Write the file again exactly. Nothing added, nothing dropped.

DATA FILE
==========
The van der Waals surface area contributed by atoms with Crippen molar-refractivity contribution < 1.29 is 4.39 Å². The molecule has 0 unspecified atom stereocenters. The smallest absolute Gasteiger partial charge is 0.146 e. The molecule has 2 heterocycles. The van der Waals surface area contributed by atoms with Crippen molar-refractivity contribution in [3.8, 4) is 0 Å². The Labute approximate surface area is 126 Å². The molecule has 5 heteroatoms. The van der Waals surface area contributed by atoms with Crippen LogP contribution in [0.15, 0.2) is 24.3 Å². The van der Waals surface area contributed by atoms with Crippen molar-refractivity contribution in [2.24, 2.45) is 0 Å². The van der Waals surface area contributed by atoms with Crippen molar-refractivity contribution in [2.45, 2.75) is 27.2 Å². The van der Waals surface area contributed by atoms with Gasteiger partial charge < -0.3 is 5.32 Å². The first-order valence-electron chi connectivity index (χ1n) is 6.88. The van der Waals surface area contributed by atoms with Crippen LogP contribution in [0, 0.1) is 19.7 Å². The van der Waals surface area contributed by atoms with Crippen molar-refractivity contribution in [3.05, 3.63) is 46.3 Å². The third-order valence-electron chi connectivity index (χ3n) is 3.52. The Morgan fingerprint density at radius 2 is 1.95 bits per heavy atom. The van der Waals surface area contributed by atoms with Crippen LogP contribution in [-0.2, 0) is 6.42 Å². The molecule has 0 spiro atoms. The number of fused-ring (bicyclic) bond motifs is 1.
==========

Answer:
The van der Waals surface area contributed by atoms with Crippen molar-refractivity contribution < 1.29 is 4.39 Å². The molecule has 0 unspecified atom stereocenters. The smallest absolute Gasteiger partial charge is 0.146 e. The molecule has 2 heterocycles. The van der Waals surface area contributed by atoms with Crippen molar-refractivity contribution in [3.8, 4) is 0 Å². The Labute approximate surface area is 126 Å². The molecule has 5 heteroatoms. The van der Waals surface area contributed by atoms with Crippen LogP contribution in [0.15, 0.2) is 24.3 Å². The van der Waals surface area contributed by atoms with Crippen molar-refractivity contribution in [2.24, 2.45) is 0 Å². The van der Waals surface area contributed by atoms with Crippen molar-refractivity contribution in [2.45, 2.75) is 27.2 Å². The van der Waals surface area contributed by atoms with Gasteiger partial charge < -0.3 is 5.32 Å². The first-order valence-electron chi connectivity index (χ1n) is 6.88. The van der Waals surface area contributed by atoms with Crippen LogP contribution in [0, 0.1) is 19.7 Å². The van der Waals surface area contributed by atoms with Crippen molar-refractivity contribution in [3.05, 3.63) is 46.3 Å². The third-order valence-electron chi connectivity index (χ3n) is 3.52. The Morgan fingerprint density at radius 2 is 1.95 bits per heavy atom. The van der Waals surface area contributed by atoms with Crippen LogP contribution in [-0.2, 0) is 6.42 Å². The molecule has 0 spiro atoms. The number of fused-ring (bicyclic) bond motifs is 1.